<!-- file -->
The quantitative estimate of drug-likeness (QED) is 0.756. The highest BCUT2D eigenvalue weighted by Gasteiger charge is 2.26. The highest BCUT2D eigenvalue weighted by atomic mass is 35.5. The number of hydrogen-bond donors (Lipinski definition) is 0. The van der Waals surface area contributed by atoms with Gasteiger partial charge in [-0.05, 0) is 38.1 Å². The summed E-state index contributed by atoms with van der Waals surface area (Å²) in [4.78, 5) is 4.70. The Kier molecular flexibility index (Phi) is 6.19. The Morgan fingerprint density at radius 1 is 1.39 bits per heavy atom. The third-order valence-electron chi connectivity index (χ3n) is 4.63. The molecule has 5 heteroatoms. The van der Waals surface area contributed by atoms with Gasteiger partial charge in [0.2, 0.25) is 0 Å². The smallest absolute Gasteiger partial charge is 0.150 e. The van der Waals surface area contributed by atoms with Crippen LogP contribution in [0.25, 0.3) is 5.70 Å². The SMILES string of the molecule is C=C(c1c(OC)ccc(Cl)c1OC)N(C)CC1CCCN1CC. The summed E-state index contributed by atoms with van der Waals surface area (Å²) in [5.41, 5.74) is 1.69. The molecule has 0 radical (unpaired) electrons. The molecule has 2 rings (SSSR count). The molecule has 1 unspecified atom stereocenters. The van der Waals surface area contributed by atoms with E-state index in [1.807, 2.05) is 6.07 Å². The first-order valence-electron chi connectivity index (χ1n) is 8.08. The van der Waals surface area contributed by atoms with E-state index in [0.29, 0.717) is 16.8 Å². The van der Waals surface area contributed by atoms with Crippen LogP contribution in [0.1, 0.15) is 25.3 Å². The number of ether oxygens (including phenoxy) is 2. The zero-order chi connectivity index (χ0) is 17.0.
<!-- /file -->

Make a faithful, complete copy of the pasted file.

The quantitative estimate of drug-likeness (QED) is 0.756. The highest BCUT2D eigenvalue weighted by Gasteiger charge is 2.26. The highest BCUT2D eigenvalue weighted by atomic mass is 35.5. The number of hydrogen-bond donors (Lipinski definition) is 0. The van der Waals surface area contributed by atoms with Gasteiger partial charge in [-0.05, 0) is 38.1 Å². The summed E-state index contributed by atoms with van der Waals surface area (Å²) in [4.78, 5) is 4.70. The Kier molecular flexibility index (Phi) is 6.19. The Morgan fingerprint density at radius 1 is 1.39 bits per heavy atom. The third-order valence-electron chi connectivity index (χ3n) is 4.63. The molecule has 5 heteroatoms. The van der Waals surface area contributed by atoms with Gasteiger partial charge in [0.2, 0.25) is 0 Å². The smallest absolute Gasteiger partial charge is 0.150 e. The van der Waals surface area contributed by atoms with Crippen LogP contribution in [0.25, 0.3) is 5.70 Å². The SMILES string of the molecule is C=C(c1c(OC)ccc(Cl)c1OC)N(C)CC1CCCN1CC. The summed E-state index contributed by atoms with van der Waals surface area (Å²) in [5.41, 5.74) is 1.69. The molecule has 0 radical (unpaired) electrons. The molecule has 2 rings (SSSR count). The molecule has 1 unspecified atom stereocenters. The van der Waals surface area contributed by atoms with E-state index in [1.807, 2.05) is 6.07 Å². The first-order valence-electron chi connectivity index (χ1n) is 8.08. The van der Waals surface area contributed by atoms with E-state index in [0.29, 0.717) is 16.8 Å². The van der Waals surface area contributed by atoms with Crippen LogP contribution in [0.1, 0.15) is 25.3 Å². The number of ether oxygens (including phenoxy) is 2. The zero-order chi connectivity index (χ0) is 17.0.